Power G ro un d Metal Polysilico n P-Diffusion N-Diffusion Co nta ct Cuts Figure 17. The Layout of a NAND Gate. which are electrical connections between layers. because too much polysilicon has been used for conductors. joined by first or second layer metal. The NAND layout pictured in Figure 17 is somewhat unrealistic. 3. P-Diffusion would not form a transistor. Figure 17 illustrates the layout of a CMOS NAND gate. . The polysilicon strips have been extended above and below the power and ground connections to form connections for the gate inputs and output. The rectangles are placed in individual layers representing P and N-type diffusion. Layout and Fabrication. Without this diffused N-Well. In a more realistic layout only short strips of polysilicon would be used.13 3. polysilicon.1 Layout Design Techniques. Power and ground connections have been extended to the right and left for easy attachment to neighboring gates. Special rectangles are used to represent contact cuts. and one or more layers of metal. Another item missing from the pictured layout is the N-Well surrounding the P-Diffusion. If you are the tool designer. VLSI circuits are constructed by arranging rectangles of various types to form wires and transistors. In most cases. layout design tools will automatically add an N-Well surrounding any P-Diffusion. The layers are isolated from one another with a layer of insulator. The pictured layout might be realistic in a single-metal-layer fabrication process. you must be aware of this and provide for it.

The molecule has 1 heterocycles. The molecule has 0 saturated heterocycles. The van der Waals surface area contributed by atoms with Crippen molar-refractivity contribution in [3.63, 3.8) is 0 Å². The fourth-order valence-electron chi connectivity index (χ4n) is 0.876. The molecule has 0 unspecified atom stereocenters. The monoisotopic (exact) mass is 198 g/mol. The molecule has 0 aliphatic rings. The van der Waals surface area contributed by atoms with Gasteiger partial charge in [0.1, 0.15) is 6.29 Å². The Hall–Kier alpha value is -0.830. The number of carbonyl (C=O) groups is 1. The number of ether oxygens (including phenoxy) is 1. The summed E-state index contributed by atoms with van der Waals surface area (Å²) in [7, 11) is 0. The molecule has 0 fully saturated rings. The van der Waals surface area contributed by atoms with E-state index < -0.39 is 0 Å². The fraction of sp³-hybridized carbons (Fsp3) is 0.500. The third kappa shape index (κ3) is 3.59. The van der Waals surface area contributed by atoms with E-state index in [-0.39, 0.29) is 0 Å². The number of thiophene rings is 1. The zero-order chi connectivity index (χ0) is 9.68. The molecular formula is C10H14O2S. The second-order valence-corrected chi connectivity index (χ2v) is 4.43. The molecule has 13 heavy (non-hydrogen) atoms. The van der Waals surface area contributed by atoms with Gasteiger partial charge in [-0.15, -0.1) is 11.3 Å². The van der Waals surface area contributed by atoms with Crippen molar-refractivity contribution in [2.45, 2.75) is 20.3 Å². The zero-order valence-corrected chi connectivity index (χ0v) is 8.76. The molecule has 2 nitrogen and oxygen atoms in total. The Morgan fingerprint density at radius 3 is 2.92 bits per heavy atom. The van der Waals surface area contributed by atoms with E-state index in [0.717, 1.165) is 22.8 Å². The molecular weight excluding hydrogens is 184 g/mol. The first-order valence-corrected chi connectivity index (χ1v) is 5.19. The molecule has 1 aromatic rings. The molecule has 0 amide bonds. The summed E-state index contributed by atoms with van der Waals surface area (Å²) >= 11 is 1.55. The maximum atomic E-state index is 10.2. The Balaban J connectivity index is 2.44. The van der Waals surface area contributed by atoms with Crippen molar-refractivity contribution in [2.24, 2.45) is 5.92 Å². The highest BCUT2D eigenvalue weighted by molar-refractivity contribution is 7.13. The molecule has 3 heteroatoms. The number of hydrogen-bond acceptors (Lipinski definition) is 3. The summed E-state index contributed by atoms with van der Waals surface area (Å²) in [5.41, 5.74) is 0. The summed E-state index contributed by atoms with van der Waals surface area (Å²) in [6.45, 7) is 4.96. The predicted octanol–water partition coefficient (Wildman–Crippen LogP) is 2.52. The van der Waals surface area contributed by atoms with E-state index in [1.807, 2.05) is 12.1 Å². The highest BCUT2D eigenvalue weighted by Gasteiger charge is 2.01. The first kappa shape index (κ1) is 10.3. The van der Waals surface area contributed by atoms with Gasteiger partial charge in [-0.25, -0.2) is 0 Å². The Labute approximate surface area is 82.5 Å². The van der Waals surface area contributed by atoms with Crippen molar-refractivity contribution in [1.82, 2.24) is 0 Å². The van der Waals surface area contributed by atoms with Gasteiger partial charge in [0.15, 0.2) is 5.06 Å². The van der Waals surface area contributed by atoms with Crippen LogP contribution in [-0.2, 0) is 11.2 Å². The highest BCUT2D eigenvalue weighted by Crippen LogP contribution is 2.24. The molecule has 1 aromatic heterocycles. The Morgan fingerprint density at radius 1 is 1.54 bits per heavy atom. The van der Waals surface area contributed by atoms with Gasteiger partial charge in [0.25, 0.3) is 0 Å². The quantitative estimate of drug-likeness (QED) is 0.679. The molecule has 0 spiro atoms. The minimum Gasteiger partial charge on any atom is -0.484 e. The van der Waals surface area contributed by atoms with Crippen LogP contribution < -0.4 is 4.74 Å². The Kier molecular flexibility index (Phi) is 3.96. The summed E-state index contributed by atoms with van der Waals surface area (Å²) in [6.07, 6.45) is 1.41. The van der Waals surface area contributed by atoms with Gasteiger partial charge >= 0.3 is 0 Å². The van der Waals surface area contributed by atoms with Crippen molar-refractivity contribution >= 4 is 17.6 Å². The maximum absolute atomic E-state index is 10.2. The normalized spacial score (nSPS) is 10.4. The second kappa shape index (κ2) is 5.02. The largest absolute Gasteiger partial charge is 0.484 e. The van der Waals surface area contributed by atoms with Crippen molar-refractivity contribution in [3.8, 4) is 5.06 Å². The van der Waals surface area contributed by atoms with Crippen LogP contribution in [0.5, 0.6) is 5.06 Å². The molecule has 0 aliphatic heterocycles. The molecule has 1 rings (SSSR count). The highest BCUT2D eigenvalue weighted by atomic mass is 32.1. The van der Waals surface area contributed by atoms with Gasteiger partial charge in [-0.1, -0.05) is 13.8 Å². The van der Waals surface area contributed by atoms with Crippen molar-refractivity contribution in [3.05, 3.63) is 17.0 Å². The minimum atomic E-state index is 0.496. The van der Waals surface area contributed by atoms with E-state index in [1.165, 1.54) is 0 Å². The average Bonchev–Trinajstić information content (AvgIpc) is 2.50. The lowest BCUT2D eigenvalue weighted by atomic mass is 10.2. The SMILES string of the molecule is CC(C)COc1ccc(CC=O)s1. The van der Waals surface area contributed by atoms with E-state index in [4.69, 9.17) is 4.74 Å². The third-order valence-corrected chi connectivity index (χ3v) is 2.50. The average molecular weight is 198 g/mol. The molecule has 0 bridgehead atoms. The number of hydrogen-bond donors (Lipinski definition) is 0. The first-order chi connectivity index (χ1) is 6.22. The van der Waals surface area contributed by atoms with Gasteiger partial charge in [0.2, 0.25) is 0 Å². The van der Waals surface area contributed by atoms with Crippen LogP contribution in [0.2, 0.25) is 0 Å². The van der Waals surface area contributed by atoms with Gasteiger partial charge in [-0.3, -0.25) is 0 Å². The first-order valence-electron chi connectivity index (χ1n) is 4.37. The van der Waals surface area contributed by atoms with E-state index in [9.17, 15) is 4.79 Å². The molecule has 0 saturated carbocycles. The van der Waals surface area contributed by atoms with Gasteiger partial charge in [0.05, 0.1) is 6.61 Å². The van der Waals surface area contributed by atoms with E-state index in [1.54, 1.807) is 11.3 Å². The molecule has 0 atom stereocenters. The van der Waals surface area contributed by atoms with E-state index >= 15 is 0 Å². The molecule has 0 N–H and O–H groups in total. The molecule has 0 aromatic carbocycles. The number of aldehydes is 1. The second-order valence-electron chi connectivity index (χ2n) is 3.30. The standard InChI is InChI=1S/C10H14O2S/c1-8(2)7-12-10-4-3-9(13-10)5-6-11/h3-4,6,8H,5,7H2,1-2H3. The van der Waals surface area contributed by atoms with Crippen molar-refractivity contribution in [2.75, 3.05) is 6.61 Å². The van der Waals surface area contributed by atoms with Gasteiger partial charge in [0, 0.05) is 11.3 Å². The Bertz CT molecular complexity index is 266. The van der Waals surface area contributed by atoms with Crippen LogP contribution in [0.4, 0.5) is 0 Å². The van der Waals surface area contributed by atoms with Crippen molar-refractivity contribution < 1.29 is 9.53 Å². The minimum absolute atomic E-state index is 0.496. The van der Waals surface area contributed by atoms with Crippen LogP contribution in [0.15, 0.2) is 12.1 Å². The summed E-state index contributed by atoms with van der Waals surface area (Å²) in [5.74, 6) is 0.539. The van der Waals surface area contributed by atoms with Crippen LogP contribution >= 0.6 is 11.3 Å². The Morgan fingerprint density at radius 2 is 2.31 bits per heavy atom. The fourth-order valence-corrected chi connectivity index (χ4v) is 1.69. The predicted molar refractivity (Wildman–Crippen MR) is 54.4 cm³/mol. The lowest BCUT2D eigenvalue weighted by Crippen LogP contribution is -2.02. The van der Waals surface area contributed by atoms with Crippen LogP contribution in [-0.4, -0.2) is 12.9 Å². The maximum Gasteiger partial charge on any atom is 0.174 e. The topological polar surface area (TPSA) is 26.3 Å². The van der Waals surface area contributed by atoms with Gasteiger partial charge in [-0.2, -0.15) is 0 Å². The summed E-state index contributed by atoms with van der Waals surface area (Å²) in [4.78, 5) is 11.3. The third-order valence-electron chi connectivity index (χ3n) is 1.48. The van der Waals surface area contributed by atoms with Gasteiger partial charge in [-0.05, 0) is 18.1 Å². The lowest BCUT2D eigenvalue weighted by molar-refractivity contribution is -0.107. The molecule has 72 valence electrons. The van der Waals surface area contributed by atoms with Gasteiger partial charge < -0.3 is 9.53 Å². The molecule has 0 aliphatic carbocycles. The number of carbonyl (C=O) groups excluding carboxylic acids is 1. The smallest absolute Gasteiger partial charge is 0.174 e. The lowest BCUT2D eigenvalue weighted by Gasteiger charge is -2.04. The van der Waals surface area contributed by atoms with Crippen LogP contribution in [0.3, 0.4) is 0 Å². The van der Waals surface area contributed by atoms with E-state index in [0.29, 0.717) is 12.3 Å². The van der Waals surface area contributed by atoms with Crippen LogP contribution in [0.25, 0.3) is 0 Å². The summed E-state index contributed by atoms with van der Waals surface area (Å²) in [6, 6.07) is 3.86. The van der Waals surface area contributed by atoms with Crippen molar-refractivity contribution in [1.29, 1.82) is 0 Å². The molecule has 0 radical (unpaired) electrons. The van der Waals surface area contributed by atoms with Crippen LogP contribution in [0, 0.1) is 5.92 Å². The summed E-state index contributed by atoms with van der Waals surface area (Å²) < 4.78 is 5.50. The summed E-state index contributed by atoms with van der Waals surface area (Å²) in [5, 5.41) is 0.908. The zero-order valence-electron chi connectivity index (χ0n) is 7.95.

The silicon is given a light P-Type doping during the crystalization process. The surface of the wafer is coated with photoresist.14 3. Networks of gates. When more than one layer of metal is used.2 Fabrication Processes. . so after exposure and washing. This also implies that any time polysilicon crosses diffusion. This creates a layer of silicon dioxide covering the wafer. second-level metal. Ideally. which limits the number of metal layers used in most fabrication processes. A generic gate layout is illustrated in Figure 18. To guarantee correct aligment of diffusion with the polysilicon layer. without dislocations. This processing method guarantees that the diffusion will be precisely aligned with the polysilicon gates. Then the polysilicon layer is added on top of the silicon dioxide. with the saw aligned as closely as possible to the crystal structure. Each layer is isolated from the one below it by a layer of insulating material. the remainder of the photoresist is removed. cuts are made in the silicon dioxide to expose the pure silicon beneath. The gate layout illustrated in Figure 17 is typical of most gate layouts. followed by one or more layers of metal. The first step is to heat the wafer and expose it to oxygen. the layers are called first-level metal. a transistor is created. The surface of the wafer is then polished. the diffusion layer is actually created after the polysilicon layer. The fabrication process begins with a circular wafer of pure mono-crystaline silicon. Obviously. The various layers of the circuit are created using a photographic process that uses light sensitive substances known as Photoresists. Nowhere is this more critical than in the alignment of polysilicon and diffusion to create transistors. The next highest layer is the polysilicon layer. Once the polysilicon layer has been created. the surface of the wafer should be a single layer of atoms. For reasons that need not concern us here. the N-Diffusion mask indicates where N-Type diffusion should be created. The lowest layer in a layout is the N-Well layer. followed by P or N diffusion. only certain areas of the wafer will be covered with photoresist. These areas are then exposed to the proper mixture of gasses to create the diffused areas. and the process begins again with the next layer. usually Silicon Dioxide. to create the N-Diffusion layer for example. The wafer is sliced from a large single crystal of silicon. each successive layer of metal is harder to create than the previous. it is necessary for each successive layer to be aligned with the lower layers. (The light is usually in the ultraviolet range or above. After exposure. only those areas not covered by photoresist are affected. When the wafer is exposed to a gas. starting with the bottommost layer. For example. and so forth. 4. and exposed to light through the mask. A mask is made for each layer of the circuit indicating which areas of the circuit contain elements from that layer.) Exposure to light makes the photoresist harder to wash off. which is an excellent insulator.